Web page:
Page 356 - Gay Pioneers: How Drummer Shaped Gay Popular Culture 1965-1999
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338      Gay Pioneers: How Drummer Shaped Gay Popular Culture 1965-1999


               July 24, 1979 (Tuesday): Seeing Drummer in hysterical turmoil, and
            figuring Drummer could go out of business, I did not want our exciting
            new gay publishing world to lose its foothold because of Embry’s malfea-
            sance. On this date I filed a “Fictitious Business Name Statement” with
            the County Clerk, San Francisco, for my alternative to Drummer which I
            named Man2Man Quarterly. I followed the example of Drummer art direc-
            tor Al Shapiro who had filed his own “Fictitious Business” statement for his
            “Powerhouse Productions” on May 25, 1978. On November 28, 1979: Al
            Shapiro’s name appeared on the masthead of Man2Man as the hyphenated
            “man-aging editor.”


               July 25, 1979 (Monday): Before and after lunch with Leonard Matlovich,
            I spent most of day talking to Golden Gate Distributors because Drummer,
            with its “porn” content in the new and escalating right-wing culture war
            started by Anita Bryant, could not find a cheap, liberal printer for the next
            issue. Making occasional deals with Bay Area printers of religious magazines
            eager for a quick buck, Embry often got Drummer printed after midnight by
            Christian hypocrites whose presses were otherwise silent from dusk to dawn.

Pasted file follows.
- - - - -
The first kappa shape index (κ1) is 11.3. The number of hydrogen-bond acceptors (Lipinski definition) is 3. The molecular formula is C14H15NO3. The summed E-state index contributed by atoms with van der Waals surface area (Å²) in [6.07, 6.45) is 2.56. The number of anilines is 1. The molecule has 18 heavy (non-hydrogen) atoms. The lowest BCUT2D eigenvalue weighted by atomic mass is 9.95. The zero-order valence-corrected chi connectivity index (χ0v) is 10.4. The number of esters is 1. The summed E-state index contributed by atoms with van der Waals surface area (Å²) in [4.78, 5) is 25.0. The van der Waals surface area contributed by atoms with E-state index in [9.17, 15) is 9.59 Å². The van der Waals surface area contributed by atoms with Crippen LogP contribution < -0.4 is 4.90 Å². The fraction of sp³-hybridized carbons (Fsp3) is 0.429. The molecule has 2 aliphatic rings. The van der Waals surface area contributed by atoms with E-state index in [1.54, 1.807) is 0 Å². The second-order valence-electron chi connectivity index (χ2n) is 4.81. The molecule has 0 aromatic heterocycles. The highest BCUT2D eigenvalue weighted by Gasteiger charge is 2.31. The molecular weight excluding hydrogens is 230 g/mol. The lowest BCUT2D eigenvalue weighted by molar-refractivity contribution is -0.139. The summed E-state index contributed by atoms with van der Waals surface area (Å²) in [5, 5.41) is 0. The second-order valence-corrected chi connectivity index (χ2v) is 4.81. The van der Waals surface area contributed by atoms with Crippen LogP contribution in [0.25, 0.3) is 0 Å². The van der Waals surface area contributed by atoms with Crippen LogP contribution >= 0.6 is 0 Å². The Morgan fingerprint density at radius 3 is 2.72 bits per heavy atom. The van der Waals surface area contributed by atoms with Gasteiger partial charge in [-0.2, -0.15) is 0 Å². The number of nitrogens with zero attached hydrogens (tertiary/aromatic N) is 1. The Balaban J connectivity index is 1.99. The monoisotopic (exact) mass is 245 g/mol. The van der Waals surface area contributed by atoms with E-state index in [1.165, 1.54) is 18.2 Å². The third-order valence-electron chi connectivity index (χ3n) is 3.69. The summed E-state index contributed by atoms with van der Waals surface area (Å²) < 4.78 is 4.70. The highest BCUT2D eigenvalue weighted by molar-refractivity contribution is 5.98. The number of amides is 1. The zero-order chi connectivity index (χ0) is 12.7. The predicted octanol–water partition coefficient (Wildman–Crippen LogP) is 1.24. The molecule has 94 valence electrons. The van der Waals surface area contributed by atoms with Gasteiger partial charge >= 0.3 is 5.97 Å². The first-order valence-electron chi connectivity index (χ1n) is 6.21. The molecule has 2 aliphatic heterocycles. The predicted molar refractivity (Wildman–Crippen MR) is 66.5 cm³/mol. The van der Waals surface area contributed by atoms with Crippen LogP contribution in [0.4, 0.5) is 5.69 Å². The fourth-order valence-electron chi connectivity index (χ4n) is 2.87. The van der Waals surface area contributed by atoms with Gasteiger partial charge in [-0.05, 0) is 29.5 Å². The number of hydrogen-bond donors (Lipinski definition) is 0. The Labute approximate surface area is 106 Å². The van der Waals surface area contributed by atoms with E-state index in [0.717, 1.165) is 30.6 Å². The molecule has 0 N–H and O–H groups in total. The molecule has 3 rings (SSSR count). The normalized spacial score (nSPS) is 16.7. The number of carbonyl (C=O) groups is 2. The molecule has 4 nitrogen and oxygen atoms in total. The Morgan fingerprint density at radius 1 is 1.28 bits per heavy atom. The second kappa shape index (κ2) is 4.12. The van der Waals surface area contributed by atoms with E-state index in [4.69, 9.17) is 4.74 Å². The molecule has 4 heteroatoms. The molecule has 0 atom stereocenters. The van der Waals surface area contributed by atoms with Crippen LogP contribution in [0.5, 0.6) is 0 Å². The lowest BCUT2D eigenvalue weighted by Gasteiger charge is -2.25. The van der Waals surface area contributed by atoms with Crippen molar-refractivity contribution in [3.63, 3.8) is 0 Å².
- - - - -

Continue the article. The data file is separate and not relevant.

August 1979: No Drummer issue released because of Embry’s absence
            and censorship problems with the printer. With lead-times slipping, Al
            Shapiro and I continued our talent search for contirbutors while planning
            the contents and layout of the next two or three issues refining the new
            grass-roots point-of-view of Drummer.

               August 3, 1979 (Friday): I asked Embry to pay me nearly $4000 in
            back pay and fees. I also asked him to pay my former lover, David Sparrow,
            $2000 for the photographs David and I shot partnered together as “Sparrow
            Photography” on film stock I had purchased and processed with my cash,
            not Drummer cash. When Embry exploded about the money and his illness
            and the difficulties with printers and censors as well as with the LA judge
            and lawyers still screwing him over the Slave Auction, I gave him notice
            that he could pay me and David, or I would be leaving Drummer, effective
            on or before December 31. I would no longer be his editor-in-chief. I would
            no longer contribute my writing and photography. I did not want to strand
            an ailing man or mess up Drummer. So I gave him ample lead time to pre-
            pare for my exit. In the next weeks, I gave him all my edited materials and,
            because I was a cockeyed optimist, some of my future writing and photos to
            be published up through Drummer 33, which was to be my last issue created
            as editor-in-chief. During the stretch from August to Christmas 1979 and


              ©Jack Fritscher, Ph.D., All Rights Reserved—posted 03-16-2017
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